Goldman Sachs Considers Delaying Online Checking Accounts

Goldman Sachs isn’t ready to commit to consumer checking accounts.

Jennifer
Image Credit: iStock, vOv
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The great unwashed will have to wait for Goldman Sachs a little longer.

On Wednesday, Bloomberg reported Goldman leadership is considering yet another delay in the rollout of the much-anticipated consumer checking account via its Marcus app.

Not as Good as Gold

Goldman Sachs has long offered just about every type of financial service imaginable — if you happen to have at least $25 million. But CEO David Solomon has vowed to open the ground floor doors of the investment bank’s ivory tower to Main Street. Key to that admirably democratic new mindset is Marcus, the digital banking app offering consumers savings accounts and access to no-fee, unsecured personal loans.

In January 2020, Goldman introduced Marcus as the first step toward becoming a one-stop digital banking shop, but it’s been a slow walk ever since as costs pile up:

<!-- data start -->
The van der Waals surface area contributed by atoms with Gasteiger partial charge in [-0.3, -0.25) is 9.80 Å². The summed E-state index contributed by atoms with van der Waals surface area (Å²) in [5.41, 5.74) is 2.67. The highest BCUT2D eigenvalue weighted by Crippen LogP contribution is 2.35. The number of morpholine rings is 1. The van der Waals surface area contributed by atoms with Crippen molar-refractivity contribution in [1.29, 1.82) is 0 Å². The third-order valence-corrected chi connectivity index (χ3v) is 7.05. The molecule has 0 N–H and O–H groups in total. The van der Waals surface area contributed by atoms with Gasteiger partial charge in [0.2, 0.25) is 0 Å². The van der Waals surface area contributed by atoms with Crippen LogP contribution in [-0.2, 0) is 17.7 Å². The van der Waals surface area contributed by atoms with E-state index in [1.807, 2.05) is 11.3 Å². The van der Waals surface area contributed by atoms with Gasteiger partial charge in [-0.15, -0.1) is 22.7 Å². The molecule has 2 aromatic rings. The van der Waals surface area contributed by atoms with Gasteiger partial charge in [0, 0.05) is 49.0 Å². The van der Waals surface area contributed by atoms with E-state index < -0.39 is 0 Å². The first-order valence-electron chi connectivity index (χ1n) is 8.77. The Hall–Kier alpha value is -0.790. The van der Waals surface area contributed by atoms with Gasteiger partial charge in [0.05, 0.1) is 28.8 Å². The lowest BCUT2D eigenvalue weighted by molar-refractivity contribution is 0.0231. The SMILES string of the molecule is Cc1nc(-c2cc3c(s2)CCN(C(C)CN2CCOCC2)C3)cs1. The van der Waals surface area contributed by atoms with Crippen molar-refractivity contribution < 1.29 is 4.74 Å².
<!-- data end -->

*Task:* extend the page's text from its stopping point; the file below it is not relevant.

• When it was first announced, Goldman said Marcus would begin offering checking accounts by mid-2021, but technical problems pushed back the release date. After starting a pilot program in April with its 20,000 US employees, the bank is considering holding off a wide launch until 2023, Bloomberg reports, with a possible initial launch limited to private-wealth clients and other trusted customers.
  • The bank is looking to save on high marketing costs ahead of a full retail blitz, with the Marcus app already owning a $4 billion cumulative loss since its creation, Bloomberg reports. That’s even with its 14 million existing customers, who have deposited more than $100 billion in savings accounts, according to The Wall Street Journal.

Kept in Check: Adding to Goldman’s hesitancy is the soaring cost of consumer customer acquisition for banks. Traditional lenders like Citigroup and JPMorgan Chase are now spending a whopping $500 per new customer, according to software provider FI Works, while most banks still lose around 15% of customers each year. At the same time, lawmakers are cracking down on the overdraft fees and insufficient funds charges that previously fueled over half of banks’ profits in the mass-market checking industry. That $25-million-plus crowd is looking better to Goldman every day.

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